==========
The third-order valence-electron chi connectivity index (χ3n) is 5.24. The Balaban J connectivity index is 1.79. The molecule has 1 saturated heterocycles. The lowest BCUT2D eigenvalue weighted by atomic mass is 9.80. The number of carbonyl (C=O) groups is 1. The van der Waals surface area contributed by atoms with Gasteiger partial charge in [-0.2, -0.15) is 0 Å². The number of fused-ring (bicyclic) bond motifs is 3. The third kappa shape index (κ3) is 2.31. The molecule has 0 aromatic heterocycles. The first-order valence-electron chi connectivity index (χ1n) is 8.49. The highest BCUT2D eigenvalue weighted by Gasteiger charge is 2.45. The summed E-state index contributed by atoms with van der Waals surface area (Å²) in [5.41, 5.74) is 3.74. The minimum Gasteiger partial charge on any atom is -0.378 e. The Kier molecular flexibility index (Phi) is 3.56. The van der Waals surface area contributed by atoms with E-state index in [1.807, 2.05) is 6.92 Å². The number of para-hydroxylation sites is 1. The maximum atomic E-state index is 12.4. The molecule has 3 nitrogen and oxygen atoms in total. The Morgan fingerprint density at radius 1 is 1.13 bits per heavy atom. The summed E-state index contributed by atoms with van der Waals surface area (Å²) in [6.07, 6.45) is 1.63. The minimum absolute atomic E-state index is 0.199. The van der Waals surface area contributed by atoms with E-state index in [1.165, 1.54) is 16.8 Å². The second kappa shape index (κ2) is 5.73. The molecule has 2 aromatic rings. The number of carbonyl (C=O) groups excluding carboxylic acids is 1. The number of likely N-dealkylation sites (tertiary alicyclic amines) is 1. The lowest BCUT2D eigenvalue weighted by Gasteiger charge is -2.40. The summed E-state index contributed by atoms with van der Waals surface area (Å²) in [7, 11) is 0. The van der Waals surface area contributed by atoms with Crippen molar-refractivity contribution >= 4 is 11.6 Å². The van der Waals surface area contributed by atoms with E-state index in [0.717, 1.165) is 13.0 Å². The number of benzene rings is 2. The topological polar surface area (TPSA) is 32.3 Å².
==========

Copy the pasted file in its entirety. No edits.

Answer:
The third-order valence-electron chi connectivity index (χ3n) is 5.24. The Balaban J connectivity index is 1.79. The molecule has 1 saturated heterocycles. The lowest BCUT2D eigenvalue weighted by atomic mass is 9.80. The number of carbonyl (C=O) groups is 1. The van der Waals surface area contributed by atoms with Gasteiger partial charge in [-0.2, -0.15) is 0 Å². The number of fused-ring (bicyclic) bond motifs is 3. The third kappa shape index (κ3) is 2.31. The molecule has 0 aromatic heterocycles. The first-order valence-electron chi connectivity index (χ1n) is 8.49. The highest BCUT2D eigenvalue weighted by Gasteiger charge is 2.45. The summed E-state index contributed by atoms with van der Waals surface area (Å²) in [5.41, 5.74) is 3.74. The minimum Gasteiger partial charge on any atom is -0.378 e. The Kier molecular flexibility index (Phi) is 3.56. The van der Waals surface area contributed by atoms with E-state index in [1.807, 2.05) is 6.92 Å². The number of para-hydroxylation sites is 1. The maximum atomic E-state index is 12.4. The molecule has 3 nitrogen and oxygen atoms in total. The Morgan fingerprint density at radius 1 is 1.13 bits per heavy atom. The summed E-state index contributed by atoms with van der Waals surface area (Å²) in [6.07, 6.45) is 1.63. The minimum absolute atomic E-state index is 0.199. The van der Waals surface area contributed by atoms with E-state index in [1.165, 1.54) is 16.8 Å². The second kappa shape index (κ2) is 5.73. The molecule has 2 aromatic rings. The number of carbonyl (C=O) groups excluding carboxylic acids is 1. The number of likely N-dealkylation sites (tertiary alicyclic amines) is 1. The lowest BCUT2D eigenvalue weighted by Gasteiger charge is -2.40. The summed E-state index contributed by atoms with van der Waals surface area (Å²) in [7, 11) is 0. The van der Waals surface area contributed by atoms with Crippen molar-refractivity contribution >= 4 is 11.6 Å². The van der Waals surface area contributed by atoms with E-state index in [0.717, 1.165) is 13.0 Å². The number of benzene rings is 2. The topological polar surface area (TPSA) is 32.3 Å².